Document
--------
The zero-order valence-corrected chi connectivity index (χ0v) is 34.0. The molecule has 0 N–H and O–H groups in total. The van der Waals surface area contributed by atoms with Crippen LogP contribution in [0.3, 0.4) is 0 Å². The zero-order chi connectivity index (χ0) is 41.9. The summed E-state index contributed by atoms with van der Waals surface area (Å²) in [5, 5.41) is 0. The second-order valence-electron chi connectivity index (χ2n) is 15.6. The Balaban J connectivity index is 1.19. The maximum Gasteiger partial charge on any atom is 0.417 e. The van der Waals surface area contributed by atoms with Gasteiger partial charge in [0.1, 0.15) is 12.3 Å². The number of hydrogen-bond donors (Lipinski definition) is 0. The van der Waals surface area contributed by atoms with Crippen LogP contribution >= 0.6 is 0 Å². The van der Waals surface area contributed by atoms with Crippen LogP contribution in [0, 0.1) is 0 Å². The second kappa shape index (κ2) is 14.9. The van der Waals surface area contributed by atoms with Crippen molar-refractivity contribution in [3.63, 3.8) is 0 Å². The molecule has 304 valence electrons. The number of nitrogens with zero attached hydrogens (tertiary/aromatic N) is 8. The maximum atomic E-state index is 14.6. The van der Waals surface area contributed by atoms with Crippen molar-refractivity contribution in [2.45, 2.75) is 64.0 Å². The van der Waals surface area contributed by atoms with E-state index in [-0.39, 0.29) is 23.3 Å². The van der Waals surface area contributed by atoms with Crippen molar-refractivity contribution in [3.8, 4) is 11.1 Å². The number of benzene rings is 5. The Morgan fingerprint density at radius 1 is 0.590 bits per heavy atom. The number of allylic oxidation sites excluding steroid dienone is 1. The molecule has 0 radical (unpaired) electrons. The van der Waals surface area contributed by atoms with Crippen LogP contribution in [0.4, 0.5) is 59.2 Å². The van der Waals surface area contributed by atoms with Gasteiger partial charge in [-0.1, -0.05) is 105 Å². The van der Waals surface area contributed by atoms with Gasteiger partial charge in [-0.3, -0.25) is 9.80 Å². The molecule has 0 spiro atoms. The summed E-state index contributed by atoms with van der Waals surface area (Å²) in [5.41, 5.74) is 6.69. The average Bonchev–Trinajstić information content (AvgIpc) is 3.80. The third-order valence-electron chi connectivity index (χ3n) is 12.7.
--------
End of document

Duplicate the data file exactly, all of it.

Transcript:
The zero-order valence-corrected chi connectivity index (χ0v) is 34.0. The molecule has 0 N–H and O–H groups in total. The van der Waals surface area contributed by atoms with Crippen LogP contribution in [0.3, 0.4) is 0 Å². The zero-order chi connectivity index (χ0) is 41.9. The summed E-state index contributed by atoms with van der Waals surface area (Å²) in [5, 5.41) is 0. The second-order valence-electron chi connectivity index (χ2n) is 15.6. The Balaban J connectivity index is 1.19. The maximum Gasteiger partial charge on any atom is 0.417 e. The van der Waals surface area contributed by atoms with Gasteiger partial charge in [0.1, 0.15) is 12.3 Å². The number of hydrogen-bond donors (Lipinski definition) is 0. The van der Waals surface area contributed by atoms with Crippen LogP contribution >= 0.6 is 0 Å². The van der Waals surface area contributed by atoms with Crippen LogP contribution in [0, 0.1) is 0 Å². The second kappa shape index (κ2) is 14.9. The van der Waals surface area contributed by atoms with Crippen molar-refractivity contribution in [3.63, 3.8) is 0 Å². The molecule has 304 valence electrons. The number of nitrogens with zero attached hydrogens (tertiary/aromatic N) is 8. The maximum atomic E-state index is 14.6. The van der Waals surface area contributed by atoms with Crippen molar-refractivity contribution in [2.45, 2.75) is 64.0 Å². The van der Waals surface area contributed by atoms with E-state index in [-0.39, 0.29) is 23.3 Å². The van der Waals surface area contributed by atoms with Crippen molar-refractivity contribution in [3.8, 4) is 11.1 Å². The number of benzene rings is 5. The Morgan fingerprint density at radius 1 is 0.590 bits per heavy atom. The number of allylic oxidation sites excluding steroid dienone is 1. The molecule has 0 radical (unpaired) electrons. The van der Waals surface area contributed by atoms with Crippen LogP contribution in [0.4, 0.5) is 59.2 Å². The van der Waals surface area contributed by atoms with Gasteiger partial charge in [-0.1, -0.05) is 105 Å². The van der Waals surface area contributed by atoms with Gasteiger partial charge in [-0.3, -0.25) is 9.80 Å². The molecule has 0 spiro atoms. The summed E-state index contributed by atoms with van der Waals surface area (Å²) in [5.41, 5.74) is 6.69. The average Bonchev–Trinajstić information content (AvgIpc) is 3.80. The third-order valence-electron chi connectivity index (χ3n) is 12.7.